with the Unit Skin Care Committee Chair to get
a feel for patient care related to DD.
DD concern outlined with the Capstone Team
Protocols, standards, and literature were
accessed and reviewed
Ongoing guidance provided to the team
Liaison between students and interdisciplinary
The students developed a Performance
Improvement data collection tool.
The data collection was facilitated over a three
week time frame and collected by our Assistant
Clinical Managers and Charge Nurses.
Students entered and reviewed the data
Concurrently, the data related to patients with
DD was evaluated
presence of DD, products / feeding used, type of
bed, with or without humidity, if in open crib when
did DD occur
Data analysis showed varying nursing practices
and products related to DD were used.
Data review lead us to look closer at our bed
humidity guidelines and the actual relative
humidity in the rooms.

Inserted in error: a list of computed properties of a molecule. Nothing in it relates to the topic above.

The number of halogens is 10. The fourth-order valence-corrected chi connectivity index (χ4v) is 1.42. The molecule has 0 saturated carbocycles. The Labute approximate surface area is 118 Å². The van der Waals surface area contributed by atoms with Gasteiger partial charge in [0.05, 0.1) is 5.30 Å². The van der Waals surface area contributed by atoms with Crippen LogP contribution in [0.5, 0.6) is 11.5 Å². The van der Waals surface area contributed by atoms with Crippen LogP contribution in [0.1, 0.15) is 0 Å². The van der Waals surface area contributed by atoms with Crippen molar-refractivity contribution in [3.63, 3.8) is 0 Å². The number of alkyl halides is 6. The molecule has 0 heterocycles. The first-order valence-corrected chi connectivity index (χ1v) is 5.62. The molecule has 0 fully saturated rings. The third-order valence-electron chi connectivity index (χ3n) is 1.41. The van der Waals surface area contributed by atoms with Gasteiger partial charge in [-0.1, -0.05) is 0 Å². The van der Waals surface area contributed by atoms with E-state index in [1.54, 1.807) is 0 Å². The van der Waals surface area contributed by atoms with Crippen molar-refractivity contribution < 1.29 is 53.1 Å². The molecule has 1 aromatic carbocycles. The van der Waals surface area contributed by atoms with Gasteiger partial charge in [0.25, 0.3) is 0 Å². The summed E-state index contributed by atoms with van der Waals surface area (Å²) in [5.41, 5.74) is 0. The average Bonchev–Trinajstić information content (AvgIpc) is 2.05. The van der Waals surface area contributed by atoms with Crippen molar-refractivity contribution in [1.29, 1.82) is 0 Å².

Some of the humidity evidence-based literature
was reviewed, but not in depth, as we were far
into the semester.
According to Guidelines of Perinatal Care
(2007) room temperature should be 72-78
degrees Fahrenheit and room humidity should
Our Facilities staff educated us on temperature
and humidity readings with a “Fluke”.
The fluke is a hand held device to record temperature and
They also showed us how our pods were divided
into zones by the placement of the thermostats.
With this information, we explored the pod
location of the babies with DD.
The interfacing skin products were appropriate
Provided an evidence-based literature review
on DD and premature and newborn skin care.
No standard DD prevention protocol was found
in the literature.
They thought outside the box regarding other
Impact of room humidity needs more investigation.
Their findings were presented to the Neonatal
A new student Capstone Team is in place focusing on
humidity and diaper dermatitis.
Facilities placed a system in place to provide us with
historical data on temperature and relative humidity in the
They also repaired a thermostat issue in Pod 2.
School of Nursing
The Unit Skin Care Team is working on a DD prevention
They are evaluating different diaper rash products.
All of this is thanks to the Student Capstone Team’s